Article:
All public transport vehicles in cities including buses and autos will soon need to have a GPS on board and the government hopes to cover all Indian cities within two years. The Ministry of Information Technology is also working on a proposal to introduce mandatory SOS Alert buttons or app in all new handsets sold in India.
The mandatory GPS implementation is part of a proposal for setting up a Computer Aided Dispatch (CAD) platform with National Vehicle Security and Tracking System at the national level and City Command and Control Centre at the state level, that is in the process of approval. Once set up, CAD will be able to see the location of public transport vehicles in an area and issue a dispatch if a woman presses the SOS button on her phone. It needs to be noted that CAD will also be integrated into the Dial 100 system that exists as of now.
This work is being undertaken as part of the Rs 1404.68 crore Nirbhaya Fund which the Union Cabinet approved in January this year, to reduce violence against women in cities. A part of the fund will also be used to set up video surveillance in buses and metros, but it’s not clear how the government plans to handle the logistics. CAD alone will cost Rs 321.69 crore, which includes a one time implementation cost of Rs 204.25 crore, operational cost for five years of Rs 102.12 crore and expenses for the central monitoring and evaluation project management unit of approximately Rs 15.32 crore.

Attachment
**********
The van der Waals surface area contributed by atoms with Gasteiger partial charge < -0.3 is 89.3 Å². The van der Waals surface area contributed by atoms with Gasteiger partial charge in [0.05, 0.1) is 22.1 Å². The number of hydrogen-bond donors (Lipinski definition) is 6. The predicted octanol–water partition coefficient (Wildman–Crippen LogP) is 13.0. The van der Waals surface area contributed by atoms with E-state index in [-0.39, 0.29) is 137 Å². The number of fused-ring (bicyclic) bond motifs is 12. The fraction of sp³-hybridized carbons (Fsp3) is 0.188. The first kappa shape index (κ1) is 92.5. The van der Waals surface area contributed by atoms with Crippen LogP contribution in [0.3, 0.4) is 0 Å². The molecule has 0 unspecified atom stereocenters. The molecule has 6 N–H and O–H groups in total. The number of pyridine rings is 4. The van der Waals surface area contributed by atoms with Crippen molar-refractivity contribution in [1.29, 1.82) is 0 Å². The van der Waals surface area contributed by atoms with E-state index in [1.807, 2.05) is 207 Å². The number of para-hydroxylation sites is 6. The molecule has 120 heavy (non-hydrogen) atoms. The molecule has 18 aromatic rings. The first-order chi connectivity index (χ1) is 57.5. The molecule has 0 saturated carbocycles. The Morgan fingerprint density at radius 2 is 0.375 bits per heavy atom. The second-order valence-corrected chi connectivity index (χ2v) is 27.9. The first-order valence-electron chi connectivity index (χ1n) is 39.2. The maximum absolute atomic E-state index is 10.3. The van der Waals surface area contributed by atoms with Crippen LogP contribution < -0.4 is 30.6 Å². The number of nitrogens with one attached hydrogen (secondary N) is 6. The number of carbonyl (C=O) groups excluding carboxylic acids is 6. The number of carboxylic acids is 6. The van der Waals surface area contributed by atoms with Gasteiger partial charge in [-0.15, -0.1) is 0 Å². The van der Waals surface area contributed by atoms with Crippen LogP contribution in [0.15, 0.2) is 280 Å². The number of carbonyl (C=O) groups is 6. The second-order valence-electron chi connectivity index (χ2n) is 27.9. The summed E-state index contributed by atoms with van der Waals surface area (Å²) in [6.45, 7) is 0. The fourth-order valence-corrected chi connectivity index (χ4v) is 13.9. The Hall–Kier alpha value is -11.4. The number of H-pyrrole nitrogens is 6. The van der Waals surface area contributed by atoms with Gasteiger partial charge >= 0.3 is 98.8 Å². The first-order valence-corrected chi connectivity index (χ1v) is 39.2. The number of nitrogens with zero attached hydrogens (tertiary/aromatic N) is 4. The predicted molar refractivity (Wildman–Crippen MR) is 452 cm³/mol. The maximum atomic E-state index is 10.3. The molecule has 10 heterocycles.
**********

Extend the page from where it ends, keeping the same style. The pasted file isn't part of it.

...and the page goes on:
Implementation: The project will be implemented in several stages, with each stage lasting nine months, followed by an operations and maintenance period of five years. In the first phase, 32 cities of 13 states in the country with a population of one million or more will be covered and according to PTI report, public transport vehicles in metros will need to have GPS by February 20. However, we could not find any mention of this date in the government release.
Issues: It’s currently not clear as to who will bear the cost of setting up GPS in public transport vehicles. Will the government invite a tender and select a GPS device that all public transport vehicles should use, or can drivers use GPS in their mobile phones? Also, how will the government track these GPS devices, will drivers need to install a specific app or will they need to a device that the government can tap into?
The government has been unsuccessfully trying to get all auto drivers in cities such as Bangalore and Chennai to set up electronic meters that cannot be tampered with and actually use them. In such a case, it is not clear how it can force owners of autorickshaws and buses or drivers to buy GPS equipment.
The other factor is the surveillance camera. If government goes ahead with this move, how will they monitor feeds from thousands of buses in each city? Also, for how long will they store that footage? The policy does raise a lot of questions, but we feel this is a step in the right direction. If the Indian government can implement this without corruption and with diligence, it will go a long way in making cities much safer for women.